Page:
If I take a more conservative approach today, I pull some of those risky or chips off the table per se. I’m fearful that I’m going to miss out another 20% upside or another 30%. The emotion takes over and that goes right in the last piece, which is the anticipation of the reward. What it’s going to be like if the market does another 26% return in 2018. What’s up my portfolio? What’s it going to be? It’s all that anticipated reward. Now when we see the flip side and sometimes the bottoms do fall out temporarily, but they do, you hear a whole different set of discussion points. Here at Thrive, we take a safe money approach to our strategies relating to trying to manage risk, how to make sure we’ve got secure income that covers our living expenses on a monthly basis no matter what happens. Taking our investment portfolios and designing them in a way that when the markets do correct, we’re not experiencing the full downside of the market as most people do because they did not modify their portfolio.

It’s one thing to get to retirement when you’re in retirement and as you said, people are now going to live longer. It’s a lot harder for us to react once we’re in it, so decisions and things that we make today through planning and through education are going to help that process, are going to help us along that spectrum in the last part of our last stretch or our last mile.

TFS 12 | Financial Resolutions

Financial Resolutions: People buy and do things based on emotion; and then depending on how they work out, they’re going to try to defend logically.

 

That’s our biggest challenge. I tell people a lot of times, it’s like trying to get an aircraft carrier to turn on a dime. It’s such an inertia that it takes five to ten miles before that aircraft carrier can be going in the opposite direction. It’s the same thing with people. If you’ve been doing what you’ve been doing for the past 25 or 30 years from an investment strategy, from a financial planning perspective, and then somebody comes in and say “We’re in retirement now and it’s a little bit different set of rules because now we’re distributing income. We have to plan a little bit differently. We have to look at tax efficiency, things like that.” A lot of times it’s that inertia that we’re fighting and we’ve got to be the instigator of, “Are you thinking about this? Are you thinking about that?”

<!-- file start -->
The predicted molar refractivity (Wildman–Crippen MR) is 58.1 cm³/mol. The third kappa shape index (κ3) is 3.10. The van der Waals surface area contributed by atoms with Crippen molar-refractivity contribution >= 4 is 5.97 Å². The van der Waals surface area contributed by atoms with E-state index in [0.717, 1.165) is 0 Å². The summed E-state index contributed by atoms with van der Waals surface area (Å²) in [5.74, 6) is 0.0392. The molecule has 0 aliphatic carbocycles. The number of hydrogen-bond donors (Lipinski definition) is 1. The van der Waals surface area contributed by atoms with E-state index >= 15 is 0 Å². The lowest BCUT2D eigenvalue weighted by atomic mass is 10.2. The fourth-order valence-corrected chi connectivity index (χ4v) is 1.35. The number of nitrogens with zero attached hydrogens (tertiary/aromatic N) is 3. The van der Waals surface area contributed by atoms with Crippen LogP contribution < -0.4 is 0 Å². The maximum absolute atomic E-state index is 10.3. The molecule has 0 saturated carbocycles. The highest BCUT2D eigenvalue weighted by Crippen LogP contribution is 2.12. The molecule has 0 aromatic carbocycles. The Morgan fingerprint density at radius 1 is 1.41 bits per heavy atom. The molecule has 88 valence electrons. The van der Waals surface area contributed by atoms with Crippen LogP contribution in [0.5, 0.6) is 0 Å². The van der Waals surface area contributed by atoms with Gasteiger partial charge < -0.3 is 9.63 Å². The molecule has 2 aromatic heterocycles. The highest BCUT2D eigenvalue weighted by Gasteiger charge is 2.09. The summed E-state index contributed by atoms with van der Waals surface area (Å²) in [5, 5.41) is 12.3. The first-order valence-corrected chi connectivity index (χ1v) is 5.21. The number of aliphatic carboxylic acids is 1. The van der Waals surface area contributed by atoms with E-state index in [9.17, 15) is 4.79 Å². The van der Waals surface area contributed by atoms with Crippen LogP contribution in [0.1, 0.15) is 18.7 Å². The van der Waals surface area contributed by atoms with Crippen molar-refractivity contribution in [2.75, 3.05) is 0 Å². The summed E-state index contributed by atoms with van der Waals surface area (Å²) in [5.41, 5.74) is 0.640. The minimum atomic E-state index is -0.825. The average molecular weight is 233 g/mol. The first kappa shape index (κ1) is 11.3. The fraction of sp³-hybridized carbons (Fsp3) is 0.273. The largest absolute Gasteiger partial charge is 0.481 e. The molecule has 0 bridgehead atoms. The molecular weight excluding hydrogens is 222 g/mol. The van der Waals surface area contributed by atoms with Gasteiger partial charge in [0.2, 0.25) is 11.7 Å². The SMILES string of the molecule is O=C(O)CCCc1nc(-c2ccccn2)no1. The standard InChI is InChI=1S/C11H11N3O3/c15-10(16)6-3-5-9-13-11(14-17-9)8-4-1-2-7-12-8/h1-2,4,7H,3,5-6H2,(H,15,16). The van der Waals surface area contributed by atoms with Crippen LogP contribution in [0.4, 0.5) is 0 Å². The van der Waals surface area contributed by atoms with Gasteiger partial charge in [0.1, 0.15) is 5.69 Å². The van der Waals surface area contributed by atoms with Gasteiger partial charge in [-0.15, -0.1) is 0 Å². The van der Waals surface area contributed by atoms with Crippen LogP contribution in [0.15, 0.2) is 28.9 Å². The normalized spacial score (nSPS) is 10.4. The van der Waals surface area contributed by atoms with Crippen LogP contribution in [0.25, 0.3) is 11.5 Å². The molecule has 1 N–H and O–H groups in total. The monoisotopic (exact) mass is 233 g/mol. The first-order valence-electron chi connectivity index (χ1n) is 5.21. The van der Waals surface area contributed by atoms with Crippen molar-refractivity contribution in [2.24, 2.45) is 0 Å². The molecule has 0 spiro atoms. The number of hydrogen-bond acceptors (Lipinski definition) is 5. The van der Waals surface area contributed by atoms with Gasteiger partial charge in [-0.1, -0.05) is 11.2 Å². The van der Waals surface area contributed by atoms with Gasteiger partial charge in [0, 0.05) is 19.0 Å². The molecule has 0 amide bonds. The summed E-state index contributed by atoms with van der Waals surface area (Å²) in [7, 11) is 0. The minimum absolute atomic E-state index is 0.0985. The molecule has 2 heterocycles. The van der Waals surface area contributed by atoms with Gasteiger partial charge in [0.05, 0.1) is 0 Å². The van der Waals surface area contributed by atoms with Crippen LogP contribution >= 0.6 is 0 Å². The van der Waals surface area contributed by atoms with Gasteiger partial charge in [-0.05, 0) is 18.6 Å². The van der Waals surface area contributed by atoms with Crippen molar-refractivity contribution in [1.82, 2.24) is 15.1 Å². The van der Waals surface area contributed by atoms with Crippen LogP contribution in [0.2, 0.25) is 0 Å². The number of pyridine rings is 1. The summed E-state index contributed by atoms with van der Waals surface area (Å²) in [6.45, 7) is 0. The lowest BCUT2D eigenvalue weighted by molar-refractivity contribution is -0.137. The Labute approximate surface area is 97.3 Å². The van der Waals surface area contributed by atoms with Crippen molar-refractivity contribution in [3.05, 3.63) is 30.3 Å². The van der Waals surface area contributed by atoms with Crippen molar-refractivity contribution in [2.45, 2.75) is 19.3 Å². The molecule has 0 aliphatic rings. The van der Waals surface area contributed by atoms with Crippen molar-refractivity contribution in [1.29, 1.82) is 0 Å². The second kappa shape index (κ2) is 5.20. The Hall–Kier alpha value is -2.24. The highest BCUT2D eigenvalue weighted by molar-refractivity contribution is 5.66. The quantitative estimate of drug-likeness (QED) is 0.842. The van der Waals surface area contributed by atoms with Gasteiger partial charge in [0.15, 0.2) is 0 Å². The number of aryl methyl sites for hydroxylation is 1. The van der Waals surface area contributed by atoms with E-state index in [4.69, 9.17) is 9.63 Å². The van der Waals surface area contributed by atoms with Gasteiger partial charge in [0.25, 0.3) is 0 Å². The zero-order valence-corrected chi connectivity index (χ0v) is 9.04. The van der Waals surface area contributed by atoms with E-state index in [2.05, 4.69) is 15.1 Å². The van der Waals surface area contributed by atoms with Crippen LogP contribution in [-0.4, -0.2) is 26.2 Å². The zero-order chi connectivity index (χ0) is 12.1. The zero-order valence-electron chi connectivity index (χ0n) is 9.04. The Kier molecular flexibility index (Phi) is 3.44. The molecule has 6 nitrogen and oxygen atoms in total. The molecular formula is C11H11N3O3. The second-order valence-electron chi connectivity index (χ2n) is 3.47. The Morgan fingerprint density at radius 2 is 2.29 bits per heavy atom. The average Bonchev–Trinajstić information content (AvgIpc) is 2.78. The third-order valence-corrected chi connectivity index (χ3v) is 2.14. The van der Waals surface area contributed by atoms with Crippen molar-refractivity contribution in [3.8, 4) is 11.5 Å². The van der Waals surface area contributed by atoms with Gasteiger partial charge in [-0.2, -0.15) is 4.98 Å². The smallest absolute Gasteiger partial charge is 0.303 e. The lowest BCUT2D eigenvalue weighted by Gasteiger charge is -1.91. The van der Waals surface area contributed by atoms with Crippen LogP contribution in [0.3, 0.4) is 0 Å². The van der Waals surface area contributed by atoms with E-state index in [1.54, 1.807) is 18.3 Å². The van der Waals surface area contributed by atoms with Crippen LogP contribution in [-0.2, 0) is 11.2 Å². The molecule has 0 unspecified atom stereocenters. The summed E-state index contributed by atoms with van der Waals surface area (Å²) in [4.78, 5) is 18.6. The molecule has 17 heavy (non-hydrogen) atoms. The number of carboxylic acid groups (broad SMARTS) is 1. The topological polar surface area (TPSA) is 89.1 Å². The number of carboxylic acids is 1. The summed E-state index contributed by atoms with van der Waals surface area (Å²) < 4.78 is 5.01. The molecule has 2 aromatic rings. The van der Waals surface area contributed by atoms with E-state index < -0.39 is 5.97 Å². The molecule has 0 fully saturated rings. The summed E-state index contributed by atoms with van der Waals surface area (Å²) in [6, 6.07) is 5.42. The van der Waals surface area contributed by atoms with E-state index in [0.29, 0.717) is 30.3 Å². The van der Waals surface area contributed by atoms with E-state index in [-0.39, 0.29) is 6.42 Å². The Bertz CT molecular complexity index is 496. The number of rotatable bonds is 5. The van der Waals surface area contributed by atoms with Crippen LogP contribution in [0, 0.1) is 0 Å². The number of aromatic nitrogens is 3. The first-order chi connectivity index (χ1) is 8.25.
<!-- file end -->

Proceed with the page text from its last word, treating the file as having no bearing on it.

One of the great tools that we utilize in our investment strategy planning is a tool called Riskalyze. This is a piece of technology that has become paramount in the industry and it’s a risk-based tool. I think investing is broken a little bit because what most advisors use today on how they’re going to build up their strategy is they use words like aggressive or conservative or moderate. What does that all mean? What Riskalyze does is it assigns a numerical value to the risk assessment that a client would fill out. It’s a behavioral questionnaire where we can figure out what is your true risk tolerance level and then we can design based on that. We have a link on our website that says get a free portfolio analysis, which will let people go through that process, fill out that questionnaire and find out what their risk number is.

That’s a scale of one to 99, where 99 is incredibly speculative and one meaning the money’s buried in the backyard in a cookie jar. They can see for maybe the first time what that value is and then if they want to take it a step further they can go now and see how to design a portfolio to marry that up. That’s on our website at ThriveFinancialServices.com and if they want to give us a call to come in and go through that risk analysis on the portfolio, they can call us at 1-800-516-5861.

Bret, give us the locations again.

It’s at Ludington Library, Bryn Mawr at 7:00 AM and then the Lower Southampton Library in Feasterville.

We welcome our entire audience into 2018. Don’t forget to call and find out how you can pick up a copy of Roadmap to retirement: Navigating Your Way to Peace of Mind. On behalf of David Bezar, Karen Bezar and Bret Elam and on behalf of all of our audience, I’m Joe Krause.